I am always reminded that the demands of this church are NOTHING compared to those of the fellowship I grew up in! This, despite my recent tenure on two challenging and time consuming committees…GTF and The Survey Squad. You do not know how lucky you are to have a minister, music directors and an organist, and funds for a RE director... Finally, it reminds me of how important it is to have groups like YRUU, which helps kids find a social home in the church, and the membership committee, which meets and greets, and helps adults feel welcomed into the church community. Conclusion: So that is my religious journey thus far. Unitarian Universalism has grown with me, starting as a religious background that I had just because my parents believed it and that was what I was used to. It has survived the most of challenges I have given it: 1) How does it help me deal with an unfair world where bad things happen? 2) How does it reconcile feminism and religion? 3) Are the answers to be found in both belief and science? 4) Universalism is still a relevant religion for today’s world! 5) WHY can’t anyone give me all the answers…do I ALWAYS have to do all the work for myself? Yes, Beth…learn to live with it, and be proud of your personal belief system. 6) It isn’t the building, or the jewelry (although I am wearing my ‘Tree of Life” pendant that my parents commissioned from an art professor, to make up for the fact that I did not have the little cross pendant that all my friends wore), or even the minister… Universalism and Unitarianism happens to resonate with my view of the world, but MOST IMPORTANTLY it is also a host to a lot of people I care for and who care for me…fellow travelers on the road to wherever we may go. 7) You will notice that I mentioned 7 epiphanies, and have only spoken on 6…well the 7th is yet to be….as they say, “Revelation is ongoing”!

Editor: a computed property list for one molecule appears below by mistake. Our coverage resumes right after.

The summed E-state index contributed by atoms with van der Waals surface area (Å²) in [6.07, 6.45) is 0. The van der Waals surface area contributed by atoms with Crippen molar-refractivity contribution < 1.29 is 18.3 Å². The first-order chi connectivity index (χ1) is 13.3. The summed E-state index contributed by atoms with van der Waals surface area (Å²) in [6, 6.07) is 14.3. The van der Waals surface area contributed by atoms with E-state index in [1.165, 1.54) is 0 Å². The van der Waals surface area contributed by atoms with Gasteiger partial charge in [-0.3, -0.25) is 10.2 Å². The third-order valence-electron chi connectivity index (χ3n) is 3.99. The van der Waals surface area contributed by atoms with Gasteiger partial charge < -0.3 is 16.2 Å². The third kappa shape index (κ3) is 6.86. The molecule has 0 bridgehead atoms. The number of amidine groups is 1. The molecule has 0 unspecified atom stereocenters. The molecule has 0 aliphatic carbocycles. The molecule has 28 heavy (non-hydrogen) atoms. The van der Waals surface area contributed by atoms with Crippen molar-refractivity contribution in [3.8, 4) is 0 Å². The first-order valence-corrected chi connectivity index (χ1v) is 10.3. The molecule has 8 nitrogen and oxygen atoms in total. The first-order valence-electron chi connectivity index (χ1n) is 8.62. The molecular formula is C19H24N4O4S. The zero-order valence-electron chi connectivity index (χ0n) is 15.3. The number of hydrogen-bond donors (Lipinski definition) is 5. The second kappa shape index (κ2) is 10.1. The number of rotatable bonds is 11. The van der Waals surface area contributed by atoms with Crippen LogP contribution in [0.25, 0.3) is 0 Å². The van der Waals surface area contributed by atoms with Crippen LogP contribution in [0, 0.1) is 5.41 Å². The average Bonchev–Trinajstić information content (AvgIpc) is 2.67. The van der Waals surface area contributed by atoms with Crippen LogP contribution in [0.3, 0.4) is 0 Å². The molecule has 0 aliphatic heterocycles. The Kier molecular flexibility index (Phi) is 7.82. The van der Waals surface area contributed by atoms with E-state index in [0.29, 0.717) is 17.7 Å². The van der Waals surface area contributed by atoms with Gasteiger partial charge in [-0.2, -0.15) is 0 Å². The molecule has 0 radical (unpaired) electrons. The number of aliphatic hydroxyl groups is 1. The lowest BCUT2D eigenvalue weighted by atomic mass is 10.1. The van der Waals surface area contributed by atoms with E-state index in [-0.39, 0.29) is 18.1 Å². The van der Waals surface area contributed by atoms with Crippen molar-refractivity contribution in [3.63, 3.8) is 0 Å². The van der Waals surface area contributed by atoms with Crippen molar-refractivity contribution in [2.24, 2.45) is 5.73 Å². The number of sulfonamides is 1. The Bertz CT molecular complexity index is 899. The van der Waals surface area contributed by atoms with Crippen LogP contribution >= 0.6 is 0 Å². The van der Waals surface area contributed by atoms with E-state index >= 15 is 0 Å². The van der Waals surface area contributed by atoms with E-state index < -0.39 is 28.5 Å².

INTRODUCTION TO CLOSING HYMN #52…In Sweet Fields of Autumn. I chose the two hymns today because I grew up with them and they are easy to sing. In a fellowship where you never know how many people will show up, you don’t want one of those creative hymns that have a difficult tempo or melody! This is my one of my parents’ favorite hymns…they preferred hymns about nature. It is a little early in the season, but fall IS coming….

LAST READING: As a baby boomer, I felt compelled to end with words from the Beatles…not that I ever quite understood the song, “I am a Walrus”…but I do get this stanza: “I am he As you are he As you are me And we are all together….” 5


My Seven Epiphanies: The Annual Henry Lemon Sermon  

A sermon delivered by Beth Conover at First Unitarian Church of Omaha on July 31, 2011. In Honor of Henry Lemon: Henry is considered to hav...